You May Have To Present Your Social Media Passwords Before Getting U.S. Visa – Homeland Security Chief, John Kelly


WASHINGTON, DC – FEBRUARY 07: Homeland Security Secretary John Kelly (C) prepares to testify to the House Committee on Border Security on Capitol Hill on February 7, 2017 in Washington, D.C. Kelly spoke about border security and President Trump’s recent refugee ban.

U.S. Homeland Security Secretary, John Kellyhas said that in order to tighten security in the country, visa applicants, especially those from seven Muslim-majority countries that were temporarily banned from entering the U.S may be required to provide their social media passwords.

He made this known to a hearing of the Homeland Security Committee.

“We’re looking at some enhanced or some additional screening.

We may want to get on their social media, with passwords.

It’s very hard to truly vet these people in these countries, the seven countries. But if they come in, we want to say, what websites do they visit, and give us your passwords. So we can see what they do on the internet

These are the things we are thinking about. But over there we can ask them for this kind of information and if they truly want to come to America, then they will cooperate. If not, next in line,” Kelly said.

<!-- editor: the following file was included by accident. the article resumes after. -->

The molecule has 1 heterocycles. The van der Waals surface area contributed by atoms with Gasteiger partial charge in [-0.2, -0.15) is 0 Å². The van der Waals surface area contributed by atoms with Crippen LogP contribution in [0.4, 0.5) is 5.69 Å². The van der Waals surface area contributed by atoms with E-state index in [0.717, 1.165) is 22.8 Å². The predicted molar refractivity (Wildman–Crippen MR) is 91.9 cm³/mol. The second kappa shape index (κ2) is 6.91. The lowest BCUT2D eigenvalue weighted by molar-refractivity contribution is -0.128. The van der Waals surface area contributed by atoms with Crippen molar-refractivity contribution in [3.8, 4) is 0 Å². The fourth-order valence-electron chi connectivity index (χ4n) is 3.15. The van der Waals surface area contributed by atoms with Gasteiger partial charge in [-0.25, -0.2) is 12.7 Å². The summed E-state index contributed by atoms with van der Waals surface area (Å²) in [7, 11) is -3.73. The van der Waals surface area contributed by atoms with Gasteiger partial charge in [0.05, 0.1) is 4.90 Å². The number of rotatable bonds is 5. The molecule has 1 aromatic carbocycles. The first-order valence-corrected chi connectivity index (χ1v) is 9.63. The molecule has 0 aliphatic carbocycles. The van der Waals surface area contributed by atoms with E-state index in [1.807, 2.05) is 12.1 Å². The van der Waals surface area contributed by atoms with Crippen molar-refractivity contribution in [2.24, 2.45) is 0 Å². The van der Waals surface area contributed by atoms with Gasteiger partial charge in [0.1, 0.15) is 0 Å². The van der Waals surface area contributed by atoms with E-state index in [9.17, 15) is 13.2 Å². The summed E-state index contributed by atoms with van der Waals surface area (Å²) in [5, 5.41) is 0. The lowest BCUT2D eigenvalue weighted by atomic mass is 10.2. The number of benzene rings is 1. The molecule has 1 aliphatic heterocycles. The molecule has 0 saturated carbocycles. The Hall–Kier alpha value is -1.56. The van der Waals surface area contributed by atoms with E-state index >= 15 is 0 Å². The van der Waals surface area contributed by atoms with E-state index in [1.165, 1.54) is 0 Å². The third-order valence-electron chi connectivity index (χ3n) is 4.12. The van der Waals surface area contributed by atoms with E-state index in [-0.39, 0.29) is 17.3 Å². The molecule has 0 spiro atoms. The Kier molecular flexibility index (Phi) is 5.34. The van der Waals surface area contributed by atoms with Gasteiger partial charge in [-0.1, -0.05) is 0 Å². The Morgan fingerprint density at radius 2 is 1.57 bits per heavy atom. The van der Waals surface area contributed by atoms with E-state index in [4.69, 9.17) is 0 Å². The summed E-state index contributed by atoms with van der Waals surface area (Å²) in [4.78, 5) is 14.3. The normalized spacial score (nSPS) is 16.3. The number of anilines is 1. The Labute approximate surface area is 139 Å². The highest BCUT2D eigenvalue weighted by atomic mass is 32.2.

Kelly stressed that no decision had been made, but tighter screening would be implemented, even if it means longer delays for awarding U.S. visas to visitors.

President Trump‘s immigration ban on the seven Muslim-majority countries has since been suspended following a court order.

Kelly regretted that the order may have been rolled out too quickly.

“The thinking was to get it out quick so potentially people coming here to harm us would not take advantage,” of a delay, he said.

He said that it wasn’t a ban on Muslims as critics have charged, but a “temporary pause” on immigrants and visitors from countries about whose residents the U.S. can’t access solid information.

He defended the order and sought to take responsibility for the chaotic rollout, saying the confusion was “all on me.”

“Going forward, I would have certainly taken some time to inform the Congress, and certainly that’s something I’ll do in the future,” he said.

Source: Sky News | Wall Street Journal Photo: Mario Tama/Getty

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